to be in commission in 1995.
Slava, a Project 1164 rocket cruiser (RKR).
The first RKRs since the 1960's 'KRESTA I' class, four of these vessels
were completed from 1982 to the mid-1990's. These ships carried the SS-N-12
Bazalt SSM, which had originally been intended for the 'KRESTAs'.
Another excellent view of Slava.
An overhead viw of a Slava class ship, showing the weapons layout.
A closeup of the forward superstructure and missile launchers
of a Slava class cruiser.
A Project 956 "Sarych" Sovremennyy class
Bol'shoy Raketny Korabl' (BRK; Large Rocket Ship) at sea.
The Sovremennyy design is an interesting one. The hull and
propulsion systems are taken from the 'KRESTA' class, which these ships
followed into production. They are fitted with a general-purpose weapons
outfit, with a heavy complement of antiship missiles; in some ways they
may be seen as successors to the 'KASHIN MOD' BRKs as the "light" half of
an RKR/BRK group. These ships are clearly meant as escort or battlegroup
vessels, to operate with carriers, Slava class RKRs or the huge
Kirov class RKRs. These ships are more like contemporary western
ships, both in role and design, than previous Soviet ships were. Some
recent references indicate these vessels have returned to the traditional
Soviet/Russian designation for "destroyers" - Eskadrenny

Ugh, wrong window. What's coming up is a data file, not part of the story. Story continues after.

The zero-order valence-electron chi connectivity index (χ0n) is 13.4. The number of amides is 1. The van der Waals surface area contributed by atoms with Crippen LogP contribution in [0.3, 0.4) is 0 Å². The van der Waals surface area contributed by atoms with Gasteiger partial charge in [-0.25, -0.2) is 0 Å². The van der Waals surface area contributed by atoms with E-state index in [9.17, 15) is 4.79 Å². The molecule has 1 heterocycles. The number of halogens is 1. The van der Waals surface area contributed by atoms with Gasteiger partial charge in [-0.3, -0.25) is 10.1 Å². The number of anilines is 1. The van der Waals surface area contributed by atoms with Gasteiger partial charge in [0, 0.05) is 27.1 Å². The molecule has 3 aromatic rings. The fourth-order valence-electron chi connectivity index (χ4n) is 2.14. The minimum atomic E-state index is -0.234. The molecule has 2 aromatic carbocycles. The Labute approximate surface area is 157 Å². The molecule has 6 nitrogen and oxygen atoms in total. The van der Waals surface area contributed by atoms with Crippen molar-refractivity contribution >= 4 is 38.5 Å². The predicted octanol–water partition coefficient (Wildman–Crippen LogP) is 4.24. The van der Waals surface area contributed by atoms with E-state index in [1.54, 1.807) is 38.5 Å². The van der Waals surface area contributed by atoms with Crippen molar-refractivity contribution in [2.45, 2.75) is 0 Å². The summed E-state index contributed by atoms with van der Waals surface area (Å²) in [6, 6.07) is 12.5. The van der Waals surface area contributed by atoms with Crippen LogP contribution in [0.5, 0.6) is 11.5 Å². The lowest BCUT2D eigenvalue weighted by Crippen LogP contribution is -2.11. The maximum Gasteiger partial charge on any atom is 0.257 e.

Minonosets (EM) [literally, "squadron mine vessel"] - rather than the
more specializd BRK designation.
An overhead view of an early Sovremennyy at sea.
Unfortunately the image is very dark, but topside details are still visible.
A quarter view of the Sovremennyy class Bezuprechnyy at
Osmotritelnyy, another Sovremennyy, underway.
She is the 4th ship of the class.
An overhead view of a Sovremennyy, taken from astern.
A Project 956A Sovremennyy class destroyer Nastoychivyy in
Neva River, St. Petersburg, 7/1995.
One of the later Sovremennyys, built to a modified design, this
ship is one of the newest of her class and one of the most modern ships in
Russian service. Additional ships of this type have been built for China.
Another view of Nastoychivyy.
Bow view of Nastoychivyy.
Project 1144 "Orlan" Kirov class cruiser Frunze
She is the second of four Kirov class Raketny Kreyser (RKR;
Rocket Cruisers; NATO 'BALCOM-1'), the largest cruisers constructed in the
post-WWII ea. Designed as powerful, multirole combatants, they would have
made worthy companions for the Kiev and Kuznetsov class
carriers. They are the ultimate RKRs. Frunze is now named
Admiral Lazarev; she is in the Pacific. Laid up in poor repair,
she was to be replaced by the new Velikyy, but probably will be
retired without replacement instead.
Kirov class cruiser Petr Velikyy ("Peter the Great")
fitting out in the Neva River, St. Petersburg, 7/1995.
She is the last of four Kirov class RKRs. Velikyy was
scheduled to go
to the Pacific when completed, replacing her sistership
Admiral Lazarev, but now she will remain in the Northern Fleet.
An overhead view of Petr Velikyy at St. Petersburg.